A basic Jekyll site has a file structure similar to this:

Jekyll File Structure

In this tutorial we’ll take a high-level look at what these directories mean. Don’t stress if you don’t pick up these concepts now, we’ll go over these topics in-depth in later tutorials.


Holds the configuration for your Jekyll site. This is commonly used to:

  • Set global variables on the site
  • Configure collections or defaults
  • Specify runtime variables we want to run every time


All our unpublished blog posts. This allows us to work on blog posts without publishing them to the live site.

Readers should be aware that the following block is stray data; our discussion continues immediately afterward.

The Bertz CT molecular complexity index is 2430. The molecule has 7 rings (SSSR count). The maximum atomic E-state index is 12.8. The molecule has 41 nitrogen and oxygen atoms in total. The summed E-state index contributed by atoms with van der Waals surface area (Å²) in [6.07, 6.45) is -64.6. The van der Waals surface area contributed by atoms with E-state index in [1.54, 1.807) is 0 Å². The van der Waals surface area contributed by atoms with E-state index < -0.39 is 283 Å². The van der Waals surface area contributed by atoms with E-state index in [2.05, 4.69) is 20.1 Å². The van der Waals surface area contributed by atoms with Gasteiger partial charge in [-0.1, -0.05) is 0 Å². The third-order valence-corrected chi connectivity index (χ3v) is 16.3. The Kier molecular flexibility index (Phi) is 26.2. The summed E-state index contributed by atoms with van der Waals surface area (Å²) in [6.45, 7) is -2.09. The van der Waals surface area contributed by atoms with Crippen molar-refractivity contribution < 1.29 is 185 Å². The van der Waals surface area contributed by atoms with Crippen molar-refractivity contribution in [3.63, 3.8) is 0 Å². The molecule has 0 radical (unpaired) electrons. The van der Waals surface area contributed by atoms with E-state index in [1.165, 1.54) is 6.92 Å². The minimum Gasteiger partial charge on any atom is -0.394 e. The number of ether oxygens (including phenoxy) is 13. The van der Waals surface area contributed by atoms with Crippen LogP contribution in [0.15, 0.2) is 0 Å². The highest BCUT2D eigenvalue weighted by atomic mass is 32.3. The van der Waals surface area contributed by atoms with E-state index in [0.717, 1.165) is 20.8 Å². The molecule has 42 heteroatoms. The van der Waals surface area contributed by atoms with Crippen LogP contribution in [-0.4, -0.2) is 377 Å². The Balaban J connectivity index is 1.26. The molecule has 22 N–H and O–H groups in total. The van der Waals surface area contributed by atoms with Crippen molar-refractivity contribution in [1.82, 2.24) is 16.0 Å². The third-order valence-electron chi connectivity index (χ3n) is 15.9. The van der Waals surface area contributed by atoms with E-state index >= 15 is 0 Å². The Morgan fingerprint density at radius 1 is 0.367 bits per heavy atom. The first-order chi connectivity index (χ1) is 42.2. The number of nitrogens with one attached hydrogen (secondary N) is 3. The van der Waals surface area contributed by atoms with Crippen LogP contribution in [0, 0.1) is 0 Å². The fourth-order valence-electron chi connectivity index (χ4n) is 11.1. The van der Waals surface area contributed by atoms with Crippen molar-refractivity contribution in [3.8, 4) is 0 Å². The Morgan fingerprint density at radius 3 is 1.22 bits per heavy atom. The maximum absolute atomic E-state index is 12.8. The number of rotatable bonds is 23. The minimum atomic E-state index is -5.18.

Page snippets which can be included throughout our site. Includes are often used for page sections which are duplicated across the site like a newsletter subscribe form.


Templates which wrap around content. All the repeating HTML on our site like the header, footer and navigation typically live in a layout.


Contains our blog posts usually written in Markdown.


_data contains YAML, JSON and CSV files. The data in these files can be used throughout the Jekyll site.


Once Jekyll has built our site it puts the entire static site including all our assets in _site.


This file is used by Jekyll’s incremental build feature to keep track of the files which have changed.

Other Files/Folders

Files with front matter are processed and output to _site on a build. Files without front matter (typically CSS, JavaScript and image files) are copied straight to _site on a build.